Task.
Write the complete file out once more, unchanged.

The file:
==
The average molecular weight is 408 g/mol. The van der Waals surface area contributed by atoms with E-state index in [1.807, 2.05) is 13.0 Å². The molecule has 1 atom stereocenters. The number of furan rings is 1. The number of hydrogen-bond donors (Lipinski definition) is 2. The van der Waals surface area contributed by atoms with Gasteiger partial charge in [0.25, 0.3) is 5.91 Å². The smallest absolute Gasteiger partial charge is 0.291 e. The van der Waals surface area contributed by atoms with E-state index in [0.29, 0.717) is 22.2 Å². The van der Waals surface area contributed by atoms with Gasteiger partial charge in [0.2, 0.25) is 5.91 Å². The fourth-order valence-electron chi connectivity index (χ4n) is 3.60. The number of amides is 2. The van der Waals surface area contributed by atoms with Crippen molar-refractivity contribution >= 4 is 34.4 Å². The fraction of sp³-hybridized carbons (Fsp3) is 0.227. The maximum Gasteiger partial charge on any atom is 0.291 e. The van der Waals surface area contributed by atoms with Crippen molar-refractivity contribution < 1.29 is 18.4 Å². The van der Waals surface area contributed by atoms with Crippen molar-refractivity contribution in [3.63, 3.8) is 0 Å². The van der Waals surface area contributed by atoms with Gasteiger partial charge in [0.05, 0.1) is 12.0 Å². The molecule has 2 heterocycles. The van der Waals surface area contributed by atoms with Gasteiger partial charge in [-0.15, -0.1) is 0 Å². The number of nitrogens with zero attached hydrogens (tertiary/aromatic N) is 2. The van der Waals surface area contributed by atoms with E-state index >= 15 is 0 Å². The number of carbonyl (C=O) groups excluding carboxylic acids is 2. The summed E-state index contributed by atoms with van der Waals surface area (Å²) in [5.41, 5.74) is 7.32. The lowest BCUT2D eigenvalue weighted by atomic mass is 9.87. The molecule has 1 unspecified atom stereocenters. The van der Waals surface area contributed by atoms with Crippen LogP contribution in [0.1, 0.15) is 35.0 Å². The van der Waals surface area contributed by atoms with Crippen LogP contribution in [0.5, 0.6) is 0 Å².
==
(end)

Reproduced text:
The average molecular weight is 408 g/mol. The van der Waals surface area contributed by atoms with E-state index in [1.807, 2.05) is 13.0 Å². The molecule has 1 atom stereocenters. The number of furan rings is 1. The number of hydrogen-bond donors (Lipinski definition) is 2. The van der Waals surface area contributed by atoms with Gasteiger partial charge in [0.25, 0.3) is 5.91 Å². The smallest absolute Gasteiger partial charge is 0.291 e. The van der Waals surface area contributed by atoms with E-state index in [0.29, 0.717) is 22.2 Å². The van der Waals surface area contributed by atoms with Gasteiger partial charge in [0.2, 0.25) is 5.91 Å². The fourth-order valence-electron chi connectivity index (χ4n) is 3.60. The number of amides is 2. The van der Waals surface area contributed by atoms with Crippen molar-refractivity contribution >= 4 is 34.4 Å². The fraction of sp³-hybridized carbons (Fsp3) is 0.227. The maximum Gasteiger partial charge on any atom is 0.291 e. The van der Waals surface area contributed by atoms with Crippen molar-refractivity contribution < 1.29 is 18.4 Å². The van der Waals surface area contributed by atoms with Crippen molar-refractivity contribution in [3.63, 3.8) is 0 Å². The van der Waals surface area contributed by atoms with Gasteiger partial charge in [0.05, 0.1) is 12.0 Å². The molecule has 2 heterocycles. The van der Waals surface area contributed by atoms with Gasteiger partial charge in [-0.15, -0.1) is 0 Å². The number of nitrogens with zero attached hydrogens (tertiary/aromatic N) is 2. The van der Waals surface area contributed by atoms with E-state index >= 15 is 0 Å². The number of carbonyl (C=O) groups excluding carboxylic acids is 2. The summed E-state index contributed by atoms with van der Waals surface area (Å²) in [5.41, 5.74) is 7.32. The lowest BCUT2D eigenvalue weighted by atomic mass is 9.87. The molecule has 1 unspecified atom stereocenters. The van der Waals surface area contributed by atoms with Crippen LogP contribution in [0.1, 0.15) is 35.0 Å². The van der Waals surface area contributed by atoms with Crippen LogP contribution in [0.5, 0.6) is 0 Å².